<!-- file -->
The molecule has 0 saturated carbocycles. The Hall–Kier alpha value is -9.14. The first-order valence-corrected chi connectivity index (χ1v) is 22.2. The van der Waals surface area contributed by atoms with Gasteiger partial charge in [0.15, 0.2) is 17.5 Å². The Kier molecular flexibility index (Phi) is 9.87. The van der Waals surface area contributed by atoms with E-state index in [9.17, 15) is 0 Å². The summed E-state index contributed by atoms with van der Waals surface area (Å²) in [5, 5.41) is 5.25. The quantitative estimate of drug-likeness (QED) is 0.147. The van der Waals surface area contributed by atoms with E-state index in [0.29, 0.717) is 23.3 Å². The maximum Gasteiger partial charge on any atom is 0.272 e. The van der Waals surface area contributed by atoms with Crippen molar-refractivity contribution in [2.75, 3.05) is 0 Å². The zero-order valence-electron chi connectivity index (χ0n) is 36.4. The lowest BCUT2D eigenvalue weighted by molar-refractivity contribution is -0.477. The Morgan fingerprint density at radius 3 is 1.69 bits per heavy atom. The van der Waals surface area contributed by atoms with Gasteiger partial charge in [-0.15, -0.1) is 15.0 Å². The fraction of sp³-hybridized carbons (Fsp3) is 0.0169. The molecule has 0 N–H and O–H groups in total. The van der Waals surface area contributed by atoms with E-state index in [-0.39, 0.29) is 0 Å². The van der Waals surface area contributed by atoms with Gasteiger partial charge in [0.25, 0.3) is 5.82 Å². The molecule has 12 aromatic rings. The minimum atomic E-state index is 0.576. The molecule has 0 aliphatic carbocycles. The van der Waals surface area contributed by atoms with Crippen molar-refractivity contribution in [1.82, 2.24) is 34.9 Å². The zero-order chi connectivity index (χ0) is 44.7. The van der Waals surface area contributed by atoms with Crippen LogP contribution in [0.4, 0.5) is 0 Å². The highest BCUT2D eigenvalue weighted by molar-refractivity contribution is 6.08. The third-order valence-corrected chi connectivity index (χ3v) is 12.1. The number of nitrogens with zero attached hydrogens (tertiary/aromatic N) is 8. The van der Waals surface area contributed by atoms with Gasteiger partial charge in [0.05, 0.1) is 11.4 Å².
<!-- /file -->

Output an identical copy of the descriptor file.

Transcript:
The molecule has 0 saturated carbocycles. The Hall–Kier alpha value is -9.14. The first-order valence-corrected chi connectivity index (χ1v) is 22.2. The van der Waals surface area contributed by atoms with Gasteiger partial charge in [0.15, 0.2) is 17.5 Å². The Kier molecular flexibility index (Phi) is 9.87. The van der Waals surface area contributed by atoms with E-state index in [9.17, 15) is 0 Å². The summed E-state index contributed by atoms with van der Waals surface area (Å²) in [5, 5.41) is 5.25. The quantitative estimate of drug-likeness (QED) is 0.147. The van der Waals surface area contributed by atoms with E-state index in [0.29, 0.717) is 23.3 Å². The maximum Gasteiger partial charge on any atom is 0.272 e. The van der Waals surface area contributed by atoms with Crippen molar-refractivity contribution in [2.75, 3.05) is 0 Å². The zero-order valence-electron chi connectivity index (χ0n) is 36.4. The lowest BCUT2D eigenvalue weighted by molar-refractivity contribution is -0.477. The Morgan fingerprint density at radius 3 is 1.69 bits per heavy atom. The van der Waals surface area contributed by atoms with Gasteiger partial charge in [-0.15, -0.1) is 15.0 Å². The fraction of sp³-hybridized carbons (Fsp3) is 0.0169. The molecule has 0 N–H and O–H groups in total. The van der Waals surface area contributed by atoms with E-state index in [-0.39, 0.29) is 0 Å². The van der Waals surface area contributed by atoms with Gasteiger partial charge in [0.25, 0.3) is 5.82 Å². The molecule has 12 aromatic rings. The minimum atomic E-state index is 0.576. The molecule has 0 aliphatic carbocycles. The van der Waals surface area contributed by atoms with Crippen molar-refractivity contribution in [1.82, 2.24) is 34.9 Å². The zero-order chi connectivity index (χ0) is 44.7. The van der Waals surface area contributed by atoms with Crippen LogP contribution in [0.4, 0.5) is 0 Å². The highest BCUT2D eigenvalue weighted by molar-refractivity contribution is 6.08. The third-order valence-corrected chi connectivity index (χ3v) is 12.1. The number of nitrogens with zero attached hydrogens (tertiary/aromatic N) is 8. The van der Waals surface area contributed by atoms with Gasteiger partial charge in [0.05, 0.1) is 11.4 Å².